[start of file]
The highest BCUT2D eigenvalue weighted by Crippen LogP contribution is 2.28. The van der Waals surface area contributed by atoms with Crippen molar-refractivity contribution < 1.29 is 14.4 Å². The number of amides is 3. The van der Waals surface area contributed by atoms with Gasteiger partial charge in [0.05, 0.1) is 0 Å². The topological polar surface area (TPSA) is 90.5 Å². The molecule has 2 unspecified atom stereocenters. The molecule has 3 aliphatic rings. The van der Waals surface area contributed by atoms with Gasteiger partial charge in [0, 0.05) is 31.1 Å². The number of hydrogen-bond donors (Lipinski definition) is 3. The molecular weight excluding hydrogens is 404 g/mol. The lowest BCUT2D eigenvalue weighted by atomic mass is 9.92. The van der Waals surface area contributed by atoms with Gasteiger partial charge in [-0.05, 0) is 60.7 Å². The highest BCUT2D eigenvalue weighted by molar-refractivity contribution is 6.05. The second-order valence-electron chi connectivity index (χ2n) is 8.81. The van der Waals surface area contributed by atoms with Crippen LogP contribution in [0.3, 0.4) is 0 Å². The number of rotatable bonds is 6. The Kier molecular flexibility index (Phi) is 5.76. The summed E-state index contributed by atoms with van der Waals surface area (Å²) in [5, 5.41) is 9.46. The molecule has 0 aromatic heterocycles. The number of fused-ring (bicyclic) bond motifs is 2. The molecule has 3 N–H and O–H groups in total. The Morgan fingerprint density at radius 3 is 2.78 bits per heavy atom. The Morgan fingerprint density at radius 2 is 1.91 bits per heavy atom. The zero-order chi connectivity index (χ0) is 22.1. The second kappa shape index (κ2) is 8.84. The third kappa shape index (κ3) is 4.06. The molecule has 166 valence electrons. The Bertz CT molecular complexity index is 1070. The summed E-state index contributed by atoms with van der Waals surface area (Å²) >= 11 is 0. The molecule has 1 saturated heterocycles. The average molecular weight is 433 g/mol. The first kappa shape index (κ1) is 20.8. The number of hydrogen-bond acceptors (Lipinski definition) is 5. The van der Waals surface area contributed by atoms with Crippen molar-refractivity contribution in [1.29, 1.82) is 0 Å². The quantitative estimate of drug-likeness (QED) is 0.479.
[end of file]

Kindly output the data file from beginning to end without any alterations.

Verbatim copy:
The highest BCUT2D eigenvalue weighted by Crippen LogP contribution is 2.28. The van der Waals surface area contributed by atoms with Crippen molar-refractivity contribution < 1.29 is 14.4 Å². The number of amides is 3. The van der Waals surface area contributed by atoms with Gasteiger partial charge in [0.05, 0.1) is 0 Å². The topological polar surface area (TPSA) is 90.5 Å². The molecule has 2 unspecified atom stereocenters. The molecule has 3 aliphatic rings. The van der Waals surface area contributed by atoms with Gasteiger partial charge in [0, 0.05) is 31.1 Å². The number of hydrogen-bond donors (Lipinski definition) is 3. The molecular weight excluding hydrogens is 404 g/mol. The lowest BCUT2D eigenvalue weighted by atomic mass is 9.92. The van der Waals surface area contributed by atoms with Gasteiger partial charge in [-0.05, 0) is 60.7 Å². The highest BCUT2D eigenvalue weighted by molar-refractivity contribution is 6.05. The second-order valence-electron chi connectivity index (χ2n) is 8.81. The van der Waals surface area contributed by atoms with Crippen LogP contribution in [0.3, 0.4) is 0 Å². The number of rotatable bonds is 6. The Kier molecular flexibility index (Phi) is 5.76. The summed E-state index contributed by atoms with van der Waals surface area (Å²) in [5, 5.41) is 9.46. The molecule has 0 aromatic heterocycles. The number of fused-ring (bicyclic) bond motifs is 2. The molecule has 3 N–H and O–H groups in total. The Morgan fingerprint density at radius 3 is 2.78 bits per heavy atom. The Morgan fingerprint density at radius 2 is 1.91 bits per heavy atom. The zero-order chi connectivity index (χ0) is 22.1. The second kappa shape index (κ2) is 8.84. The third kappa shape index (κ3) is 4.06. The molecule has 166 valence electrons. The Bertz CT molecular complexity index is 1070. The summed E-state index contributed by atoms with van der Waals surface area (Å²) >= 11 is 0. The molecule has 1 saturated heterocycles. The average molecular weight is 433 g/mol. The first kappa shape index (κ1) is 20.8. The number of hydrogen-bond acceptors (Lipinski definition) is 5. The van der Waals surface area contributed by atoms with Crippen molar-refractivity contribution in [1.29, 1.82) is 0 Å². The quantitative estimate of drug-likeness (QED) is 0.479.